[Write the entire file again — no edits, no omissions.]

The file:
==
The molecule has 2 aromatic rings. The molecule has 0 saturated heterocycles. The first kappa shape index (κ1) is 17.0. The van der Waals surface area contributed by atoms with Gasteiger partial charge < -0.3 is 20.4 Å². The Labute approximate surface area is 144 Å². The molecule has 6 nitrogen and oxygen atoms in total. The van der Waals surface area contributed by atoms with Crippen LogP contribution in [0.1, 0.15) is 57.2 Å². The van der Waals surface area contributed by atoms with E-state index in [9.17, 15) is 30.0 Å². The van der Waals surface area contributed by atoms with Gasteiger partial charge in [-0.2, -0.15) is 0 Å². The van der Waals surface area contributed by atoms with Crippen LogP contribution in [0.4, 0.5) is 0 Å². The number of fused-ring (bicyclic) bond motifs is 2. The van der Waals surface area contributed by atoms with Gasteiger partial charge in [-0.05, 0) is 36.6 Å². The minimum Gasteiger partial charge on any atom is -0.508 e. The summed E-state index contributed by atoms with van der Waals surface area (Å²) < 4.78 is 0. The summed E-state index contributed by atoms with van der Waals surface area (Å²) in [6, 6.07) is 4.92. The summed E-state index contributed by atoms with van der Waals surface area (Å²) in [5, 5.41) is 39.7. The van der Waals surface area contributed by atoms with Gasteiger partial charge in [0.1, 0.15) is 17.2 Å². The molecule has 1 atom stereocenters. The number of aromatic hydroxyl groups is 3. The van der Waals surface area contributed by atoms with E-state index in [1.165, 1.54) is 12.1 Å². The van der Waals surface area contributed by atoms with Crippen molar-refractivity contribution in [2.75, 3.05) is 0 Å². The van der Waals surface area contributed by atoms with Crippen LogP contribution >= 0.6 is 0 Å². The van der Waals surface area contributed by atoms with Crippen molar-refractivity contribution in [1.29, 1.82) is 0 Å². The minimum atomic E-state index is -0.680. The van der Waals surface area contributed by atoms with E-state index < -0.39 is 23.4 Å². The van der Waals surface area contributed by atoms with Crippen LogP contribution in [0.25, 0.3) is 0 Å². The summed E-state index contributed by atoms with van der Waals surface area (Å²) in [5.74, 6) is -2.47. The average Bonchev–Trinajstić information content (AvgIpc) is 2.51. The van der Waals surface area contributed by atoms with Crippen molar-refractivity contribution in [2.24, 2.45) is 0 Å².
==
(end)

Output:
The molecule has 2 aromatic rings. The molecule has 0 saturated heterocycles. The first kappa shape index (κ1) is 17.0. The van der Waals surface area contributed by atoms with Gasteiger partial charge < -0.3 is 20.4 Å². The Labute approximate surface area is 144 Å². The molecule has 6 nitrogen and oxygen atoms in total. The van der Waals surface area contributed by atoms with Crippen LogP contribution in [0.1, 0.15) is 57.2 Å². The van der Waals surface area contributed by atoms with E-state index in [9.17, 15) is 30.0 Å². The van der Waals surface area contributed by atoms with Gasteiger partial charge in [-0.2, -0.15) is 0 Å². The van der Waals surface area contributed by atoms with Crippen LogP contribution in [0.4, 0.5) is 0 Å². The number of fused-ring (bicyclic) bond motifs is 2. The van der Waals surface area contributed by atoms with Gasteiger partial charge in [-0.05, 0) is 36.6 Å². The minimum Gasteiger partial charge on any atom is -0.508 e. The summed E-state index contributed by atoms with van der Waals surface area (Å²) < 4.78 is 0. The summed E-state index contributed by atoms with van der Waals surface area (Å²) in [6, 6.07) is 4.92. The summed E-state index contributed by atoms with van der Waals surface area (Å²) in [5, 5.41) is 39.7. The van der Waals surface area contributed by atoms with Gasteiger partial charge in [0.1, 0.15) is 17.2 Å². The molecule has 1 atom stereocenters. The number of aromatic hydroxyl groups is 3. The van der Waals surface area contributed by atoms with E-state index in [1.165, 1.54) is 12.1 Å². The van der Waals surface area contributed by atoms with Crippen molar-refractivity contribution in [2.75, 3.05) is 0 Å². The van der Waals surface area contributed by atoms with Crippen LogP contribution >= 0.6 is 0 Å². The van der Waals surface area contributed by atoms with Crippen molar-refractivity contribution in [1.29, 1.82) is 0 Å². The minimum atomic E-state index is -0.680. The van der Waals surface area contributed by atoms with E-state index < -0.39 is 23.4 Å². The van der Waals surface area contributed by atoms with Crippen LogP contribution in [0.25, 0.3) is 0 Å². The summed E-state index contributed by atoms with van der Waals surface area (Å²) in [5.74, 6) is -2.47. The average Bonchev–Trinajstić information content (AvgIpc) is 2.51. The van der Waals surface area contributed by atoms with Crippen molar-refractivity contribution in [2.24, 2.45) is 0 Å².